Here are a couple links to columns written about the two NL playoff teams that have joined the Pirates on the sidelines this October. See if anything in them sounds familiar.
[W]hat works in small-market Tampa Bay doesn't necessarily translate to Los Angeles. Coming close is not enough. Expectations here are for championships. Particularly for a team that hasn't won a World Series in 27 painfully long years.
So even with the Dodgers advancing to the playoffs this fall for a record third consecutive year, the season was viewed as a disappointment — in and outside the clubhouse — when the Dodgers fell in the first round. ...
Those are some lofty standards, but they're also reality. Expectations are huge here to win now. And when [Andrew] Friedman and General Manager Farhan Zaidi made modest moves at the trading deadline, they weren't convincing anyone they truly understood the urgency.
There's a good point in here about Friedman never having had to make the kinds of expensive signings he'll likely be tasked with making this offseason. And maybe we shouldn't be surprised that a Dodgers reporter is writing about the team needing to get further in the playoffs than Ned Colletti's teams did, since Friedman and Zaidi replaced Colletti. That is, undoubtedly, the expectation for Friedman in Los Angeles. But it's funny to hear about a 92-win team being a "disappointment."
The two organizations offer a contrast because the Cardinals are always there and the Giants have always won in the even years when they get there. Which is better? ..."I would imagine … rings," Cardinals general manager John Mozeliak said, referring to the accessory every World Series winner receives. "I think the compliment to the Cardinals is the ability to have a strong regular season and be able to qualify. I do think this year, more than any, has been a very tough grind. Wins weren’t easy. We didn’t have a lot of blowouts. Every night you felt that stress. I do feel like it helps you prepare for October because you’re ready for it, but there is also a level of fuel or energy that starts to get depleted."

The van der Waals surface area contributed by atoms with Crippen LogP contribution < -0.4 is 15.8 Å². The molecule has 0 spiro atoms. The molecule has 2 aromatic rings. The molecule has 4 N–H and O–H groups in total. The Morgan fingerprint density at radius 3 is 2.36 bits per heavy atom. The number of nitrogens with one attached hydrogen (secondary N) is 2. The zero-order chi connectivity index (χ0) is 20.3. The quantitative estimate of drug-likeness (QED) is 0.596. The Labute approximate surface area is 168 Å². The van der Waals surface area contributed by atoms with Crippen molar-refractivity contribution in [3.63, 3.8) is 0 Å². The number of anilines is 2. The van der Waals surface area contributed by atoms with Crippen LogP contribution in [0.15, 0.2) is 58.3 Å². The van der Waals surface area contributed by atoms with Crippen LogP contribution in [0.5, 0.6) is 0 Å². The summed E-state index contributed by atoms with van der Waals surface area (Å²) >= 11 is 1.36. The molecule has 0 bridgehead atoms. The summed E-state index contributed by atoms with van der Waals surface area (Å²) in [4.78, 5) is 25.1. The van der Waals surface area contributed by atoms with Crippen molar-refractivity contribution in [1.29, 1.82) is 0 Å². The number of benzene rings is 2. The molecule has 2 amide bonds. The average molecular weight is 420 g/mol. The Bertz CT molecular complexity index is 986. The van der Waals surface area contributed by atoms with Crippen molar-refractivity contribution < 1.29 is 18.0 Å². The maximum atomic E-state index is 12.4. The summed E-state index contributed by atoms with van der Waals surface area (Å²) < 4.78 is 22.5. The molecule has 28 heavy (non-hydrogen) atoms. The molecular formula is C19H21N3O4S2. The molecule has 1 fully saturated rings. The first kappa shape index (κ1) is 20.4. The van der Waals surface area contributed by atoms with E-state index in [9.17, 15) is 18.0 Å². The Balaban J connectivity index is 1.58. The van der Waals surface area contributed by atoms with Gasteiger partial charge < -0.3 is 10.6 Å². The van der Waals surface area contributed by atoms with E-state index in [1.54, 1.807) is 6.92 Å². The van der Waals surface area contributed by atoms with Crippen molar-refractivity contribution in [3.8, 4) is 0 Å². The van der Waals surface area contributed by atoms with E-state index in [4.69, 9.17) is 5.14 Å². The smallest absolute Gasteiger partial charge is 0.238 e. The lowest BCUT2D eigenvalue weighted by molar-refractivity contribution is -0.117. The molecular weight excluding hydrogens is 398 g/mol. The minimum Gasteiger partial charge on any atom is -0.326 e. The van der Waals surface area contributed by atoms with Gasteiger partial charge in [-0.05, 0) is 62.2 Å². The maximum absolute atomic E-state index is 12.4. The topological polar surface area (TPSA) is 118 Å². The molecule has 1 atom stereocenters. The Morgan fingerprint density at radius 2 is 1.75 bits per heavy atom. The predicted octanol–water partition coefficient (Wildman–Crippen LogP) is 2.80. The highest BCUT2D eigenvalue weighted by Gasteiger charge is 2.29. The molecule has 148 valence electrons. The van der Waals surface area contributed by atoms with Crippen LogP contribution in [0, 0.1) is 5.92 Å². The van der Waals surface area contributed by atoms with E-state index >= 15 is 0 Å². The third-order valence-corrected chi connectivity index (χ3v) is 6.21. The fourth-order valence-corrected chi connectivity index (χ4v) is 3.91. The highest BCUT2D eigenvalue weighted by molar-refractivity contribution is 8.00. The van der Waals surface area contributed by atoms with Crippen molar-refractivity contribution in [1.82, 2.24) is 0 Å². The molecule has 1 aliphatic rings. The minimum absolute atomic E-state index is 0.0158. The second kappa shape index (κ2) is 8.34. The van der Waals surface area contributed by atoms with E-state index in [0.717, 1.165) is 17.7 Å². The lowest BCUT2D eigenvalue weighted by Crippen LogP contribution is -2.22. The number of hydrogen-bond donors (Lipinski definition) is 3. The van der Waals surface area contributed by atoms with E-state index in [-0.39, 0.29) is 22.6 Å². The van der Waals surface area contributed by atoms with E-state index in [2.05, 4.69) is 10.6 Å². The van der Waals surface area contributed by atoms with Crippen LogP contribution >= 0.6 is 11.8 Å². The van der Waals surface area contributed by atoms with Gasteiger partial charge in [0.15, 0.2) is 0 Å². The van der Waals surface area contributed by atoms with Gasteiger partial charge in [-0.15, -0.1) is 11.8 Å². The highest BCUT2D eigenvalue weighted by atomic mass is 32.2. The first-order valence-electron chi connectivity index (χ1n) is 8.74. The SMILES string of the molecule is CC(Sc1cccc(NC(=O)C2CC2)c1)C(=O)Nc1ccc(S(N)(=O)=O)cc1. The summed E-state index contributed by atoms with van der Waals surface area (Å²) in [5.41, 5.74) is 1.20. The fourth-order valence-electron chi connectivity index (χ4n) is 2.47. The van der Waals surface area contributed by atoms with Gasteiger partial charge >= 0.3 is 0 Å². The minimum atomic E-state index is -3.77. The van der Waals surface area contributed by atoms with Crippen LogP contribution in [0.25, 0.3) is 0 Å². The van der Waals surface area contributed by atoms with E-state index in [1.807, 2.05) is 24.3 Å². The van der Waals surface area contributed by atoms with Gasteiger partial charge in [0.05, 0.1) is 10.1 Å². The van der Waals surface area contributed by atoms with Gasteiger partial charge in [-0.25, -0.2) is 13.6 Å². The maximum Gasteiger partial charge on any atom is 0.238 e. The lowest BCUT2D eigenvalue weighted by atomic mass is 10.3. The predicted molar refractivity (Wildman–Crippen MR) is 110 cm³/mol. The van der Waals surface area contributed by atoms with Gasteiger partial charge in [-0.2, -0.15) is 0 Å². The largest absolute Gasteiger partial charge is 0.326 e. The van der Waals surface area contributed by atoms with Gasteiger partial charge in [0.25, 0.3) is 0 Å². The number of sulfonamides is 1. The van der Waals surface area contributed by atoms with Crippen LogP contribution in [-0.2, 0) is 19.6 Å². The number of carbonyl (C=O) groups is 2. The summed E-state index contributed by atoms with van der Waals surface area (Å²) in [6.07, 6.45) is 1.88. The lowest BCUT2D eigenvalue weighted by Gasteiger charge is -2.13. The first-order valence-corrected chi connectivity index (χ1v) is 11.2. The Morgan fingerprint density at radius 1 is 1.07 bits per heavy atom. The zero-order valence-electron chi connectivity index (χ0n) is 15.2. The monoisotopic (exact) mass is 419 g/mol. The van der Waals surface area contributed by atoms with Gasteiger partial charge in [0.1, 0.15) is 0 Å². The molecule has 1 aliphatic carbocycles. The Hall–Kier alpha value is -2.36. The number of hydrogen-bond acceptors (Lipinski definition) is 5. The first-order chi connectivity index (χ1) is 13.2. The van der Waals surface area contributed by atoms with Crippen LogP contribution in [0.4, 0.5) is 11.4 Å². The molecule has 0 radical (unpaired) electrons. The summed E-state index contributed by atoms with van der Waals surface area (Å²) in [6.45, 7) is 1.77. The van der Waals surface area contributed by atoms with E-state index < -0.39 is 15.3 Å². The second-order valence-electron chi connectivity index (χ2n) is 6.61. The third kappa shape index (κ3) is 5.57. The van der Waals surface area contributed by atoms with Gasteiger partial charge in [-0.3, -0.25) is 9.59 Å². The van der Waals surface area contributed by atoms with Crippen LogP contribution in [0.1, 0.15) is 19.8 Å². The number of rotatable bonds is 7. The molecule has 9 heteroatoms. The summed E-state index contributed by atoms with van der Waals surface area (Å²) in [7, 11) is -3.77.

So, Mozeliak was asked Thursday, is the remedy an off year like the Giants have stumbled into after each championship?...
Finding a solution will preoccupy the Cardinals this offseason after their elimination Tuesday from the National League division series.
"[I]s the remedy an off year like the Giants have stumbled into after each championship?" Goold is a great reporter, but that question makes my head hurt. What Mozeliak was essentially being asked is whether the Cardinals should try to lose next year in order to try to win in 2017.
As a Pirates fan, I'd support that strategy for the Cardinals, but it's bonkers, and the reason is that it imagines there's a strong causal relationship between the Giants' weaker seasons and their stronger ones. There isn't. This year's Cardinals were good. They had a chance at winning the World Series. They just didn't. And the question about the Giants shows the kind of rabbit hole you can fall into when you try to find out why.
We're seeing this kind of hand-wringing from the media surrounding the Pirates now, too, and it's exhausting, because we're criticizing the Bucs and imagining they ought to self-criticize over things they fundamentally can't control. No one knows who is going to win in a short series. Once the playoffs begin, every team has a chance, and there's very little any front office can do beyond create a team that wins a ton of regular-season games and hope for the best.
Obviously, every executive should be self-critical. Every executive should want to improve their process and want their team to improve. And there are teams that sneak into the playoffs and don't have that great a shot once they get there.